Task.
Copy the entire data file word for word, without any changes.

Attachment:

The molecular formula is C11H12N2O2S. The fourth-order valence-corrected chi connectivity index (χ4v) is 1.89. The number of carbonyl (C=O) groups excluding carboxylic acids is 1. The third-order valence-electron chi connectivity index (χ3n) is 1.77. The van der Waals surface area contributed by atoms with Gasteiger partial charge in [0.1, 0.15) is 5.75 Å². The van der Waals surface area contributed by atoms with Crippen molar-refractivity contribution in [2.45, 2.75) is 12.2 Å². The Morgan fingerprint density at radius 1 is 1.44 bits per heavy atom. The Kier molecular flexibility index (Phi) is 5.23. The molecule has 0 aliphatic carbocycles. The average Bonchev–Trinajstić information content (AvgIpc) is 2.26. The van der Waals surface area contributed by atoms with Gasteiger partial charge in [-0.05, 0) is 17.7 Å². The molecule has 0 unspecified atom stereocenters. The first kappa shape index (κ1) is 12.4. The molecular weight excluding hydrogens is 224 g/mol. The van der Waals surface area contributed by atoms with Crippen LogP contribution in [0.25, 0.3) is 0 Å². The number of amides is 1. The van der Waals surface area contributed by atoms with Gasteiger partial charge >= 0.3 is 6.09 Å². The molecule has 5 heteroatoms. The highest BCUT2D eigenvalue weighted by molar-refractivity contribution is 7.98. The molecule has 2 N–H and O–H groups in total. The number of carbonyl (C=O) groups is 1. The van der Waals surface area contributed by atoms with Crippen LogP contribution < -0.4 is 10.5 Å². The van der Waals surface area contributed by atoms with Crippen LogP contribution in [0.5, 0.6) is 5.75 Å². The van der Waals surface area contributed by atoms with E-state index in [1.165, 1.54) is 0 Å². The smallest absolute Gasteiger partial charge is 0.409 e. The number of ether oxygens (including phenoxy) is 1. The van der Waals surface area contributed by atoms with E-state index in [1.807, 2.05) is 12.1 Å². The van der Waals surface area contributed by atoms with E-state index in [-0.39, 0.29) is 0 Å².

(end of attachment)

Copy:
The molecular formula is C11H12N2O2S. The fourth-order valence-corrected chi connectivity index (χ4v) is 1.89. The number of carbonyl (C=O) groups excluding carboxylic acids is 1. The third-order valence-electron chi connectivity index (χ3n) is 1.77. The van der Waals surface area contributed by atoms with Gasteiger partial charge in [0.1, 0.15) is 5.75 Å². The van der Waals surface area contributed by atoms with Crippen molar-refractivity contribution in [2.45, 2.75) is 12.2 Å². The Morgan fingerprint density at radius 1 is 1.44 bits per heavy atom. The Kier molecular flexibility index (Phi) is 5.23. The molecule has 0 aliphatic carbocycles. The average Bonchev–Trinajstić information content (AvgIpc) is 2.26. The van der Waals surface area contributed by atoms with Gasteiger partial charge in [-0.05, 0) is 17.7 Å². The molecule has 0 unspecified atom stereocenters. The first kappa shape index (κ1) is 12.4. The molecular weight excluding hydrogens is 224 g/mol. The van der Waals surface area contributed by atoms with Crippen LogP contribution in [0.25, 0.3) is 0 Å². The number of amides is 1. The van der Waals surface area contributed by atoms with Gasteiger partial charge >= 0.3 is 6.09 Å². The molecule has 5 heteroatoms. The highest BCUT2D eigenvalue weighted by molar-refractivity contribution is 7.98. The molecule has 2 N–H and O–H groups in total. The number of carbonyl (C=O) groups is 1. The van der Waals surface area contributed by atoms with Crippen LogP contribution < -0.4 is 10.5 Å². The van der Waals surface area contributed by atoms with Crippen LogP contribution in [0.5, 0.6) is 5.75 Å². The van der Waals surface area contributed by atoms with E-state index in [1.165, 1.54) is 0 Å². The smallest absolute Gasteiger partial charge is 0.409 e. The number of ether oxygens (including phenoxy) is 1. The van der Waals surface area contributed by atoms with E-state index in [1.807, 2.05) is 12.1 Å². The van der Waals surface area contributed by atoms with E-state index in [-0.39, 0.29) is 0 Å².